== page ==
Pictish- Missed opportunties for movie conlangs

Pictish is a dead language. It was probably yet another Celtic language, but we don’t have enough information to rule out anyone’s pet theory. It is a remnant language that lives on in a few possible given names, place names and that’s about it.

This is at least the second time I’ve seen a movie with Picts that weren’t speaking Pictish. First was King Arthur- the Picts spoke English. Now in the The Eagle, they Pict speak Gaelic, which is good for Gaelic to get some screen time, but this was also an opportunity for a director to hire a conlang creator.

What options are there?

Embrace Gaelic, Scots
Gaelic and Scots are rather endangered languages, so anything that can create a some use for them would be a good thing. Maybe we can do some good for a living language by using it, instead of the impossible task of reviving a nearly, completely dead language.

On the down side, there isn’t much in the way of a technical or design challenge here for the conlanger.

Create a Pict inspired Conlang
We know about the Pict’s physical culture, a handful of names that were possibly Pictish. From that we could with meticulous effort maybe construct phonetic inventory a plausible phonotactics. Next, we’d have to pick a language family. Since the Pict’s physical culture was almost identical to the surrounding people, it follow they may have spoken a language in the same family– so something Indoeuropean, and of the options, probably something Celtic. If it wasn’t, then one would have to either create an isolate– without any recognizable link to any living language–or if you like Ruhlens and Greenburgs work, something that looks like it could be in the Indo-Euralic family. (Or a minor variation on the idea, the Nostratic superfamily)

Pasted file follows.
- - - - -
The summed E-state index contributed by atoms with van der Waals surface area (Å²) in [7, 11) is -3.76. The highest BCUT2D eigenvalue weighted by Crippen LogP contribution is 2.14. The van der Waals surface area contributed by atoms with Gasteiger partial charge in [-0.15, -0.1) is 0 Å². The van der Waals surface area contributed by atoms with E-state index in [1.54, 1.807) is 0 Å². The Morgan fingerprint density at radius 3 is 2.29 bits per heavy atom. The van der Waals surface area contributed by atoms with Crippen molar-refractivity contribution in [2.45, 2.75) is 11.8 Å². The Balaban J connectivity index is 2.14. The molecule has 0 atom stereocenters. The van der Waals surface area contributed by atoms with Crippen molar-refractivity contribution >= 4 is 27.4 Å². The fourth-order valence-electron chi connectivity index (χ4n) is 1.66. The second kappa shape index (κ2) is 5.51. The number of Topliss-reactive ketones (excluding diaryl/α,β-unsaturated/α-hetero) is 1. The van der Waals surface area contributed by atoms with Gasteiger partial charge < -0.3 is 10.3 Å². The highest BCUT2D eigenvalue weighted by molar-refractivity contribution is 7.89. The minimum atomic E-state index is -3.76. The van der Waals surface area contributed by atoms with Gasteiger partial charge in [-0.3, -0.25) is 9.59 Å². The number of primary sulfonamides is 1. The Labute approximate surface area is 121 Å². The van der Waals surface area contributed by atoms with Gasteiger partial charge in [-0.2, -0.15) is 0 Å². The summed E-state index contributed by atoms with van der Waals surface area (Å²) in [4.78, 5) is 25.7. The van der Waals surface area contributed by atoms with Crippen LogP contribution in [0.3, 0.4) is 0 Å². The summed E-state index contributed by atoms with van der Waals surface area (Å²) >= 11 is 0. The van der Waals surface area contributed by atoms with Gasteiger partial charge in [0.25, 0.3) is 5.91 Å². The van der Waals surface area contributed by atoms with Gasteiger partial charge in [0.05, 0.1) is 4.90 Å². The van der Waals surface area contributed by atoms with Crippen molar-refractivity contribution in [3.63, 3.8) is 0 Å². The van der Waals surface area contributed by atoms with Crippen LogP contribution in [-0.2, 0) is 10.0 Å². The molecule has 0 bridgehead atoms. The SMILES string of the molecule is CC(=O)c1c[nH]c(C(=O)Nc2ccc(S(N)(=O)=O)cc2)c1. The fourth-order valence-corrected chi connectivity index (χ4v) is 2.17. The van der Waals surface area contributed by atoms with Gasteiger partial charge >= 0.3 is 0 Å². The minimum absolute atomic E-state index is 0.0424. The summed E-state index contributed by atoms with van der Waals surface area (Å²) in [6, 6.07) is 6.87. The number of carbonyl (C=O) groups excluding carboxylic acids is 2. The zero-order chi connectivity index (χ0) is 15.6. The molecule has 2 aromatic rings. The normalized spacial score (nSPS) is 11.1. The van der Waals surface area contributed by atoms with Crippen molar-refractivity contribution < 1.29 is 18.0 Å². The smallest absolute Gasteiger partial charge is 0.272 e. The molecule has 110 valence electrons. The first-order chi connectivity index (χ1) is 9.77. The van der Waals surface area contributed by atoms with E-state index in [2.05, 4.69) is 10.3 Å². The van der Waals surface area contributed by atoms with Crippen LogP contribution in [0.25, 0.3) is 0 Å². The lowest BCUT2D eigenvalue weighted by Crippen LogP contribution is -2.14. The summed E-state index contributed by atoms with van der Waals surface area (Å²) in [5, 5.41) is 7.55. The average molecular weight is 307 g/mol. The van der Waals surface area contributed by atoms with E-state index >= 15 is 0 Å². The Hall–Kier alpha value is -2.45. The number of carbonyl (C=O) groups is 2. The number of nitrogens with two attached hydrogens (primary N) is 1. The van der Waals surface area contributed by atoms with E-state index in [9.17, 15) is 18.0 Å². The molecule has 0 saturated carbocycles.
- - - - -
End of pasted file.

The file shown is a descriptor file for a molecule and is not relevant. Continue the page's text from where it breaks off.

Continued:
So a conlang Pict would be a known Celtic language with enough changes to make it sound like a Celtic language without really being mutually intelligible.

As a movie language, it would be constrained by how pronounceable it was for the actors and if it sounded pleasant or appropriate to the audience.

Also, unlike some remnant languages, like Virginian Algonquin, there isn’t any pre-existing corpus for which one needs to maintain compatibility. Meticulously extracting all the information about a language from a series of word lists and a few sentences is a huge task that takes scholars years. Movie conlangs need to be created on time and on budget, so there isn’t room for decades of decipherment. In Picts case, the conlang creater is very rapidly at the point where they have to choice but to make things up, and will not have the opportunity to be tempted to write a conlang that is a laborious reconstruction in the same way that PIE has been reconstructed.

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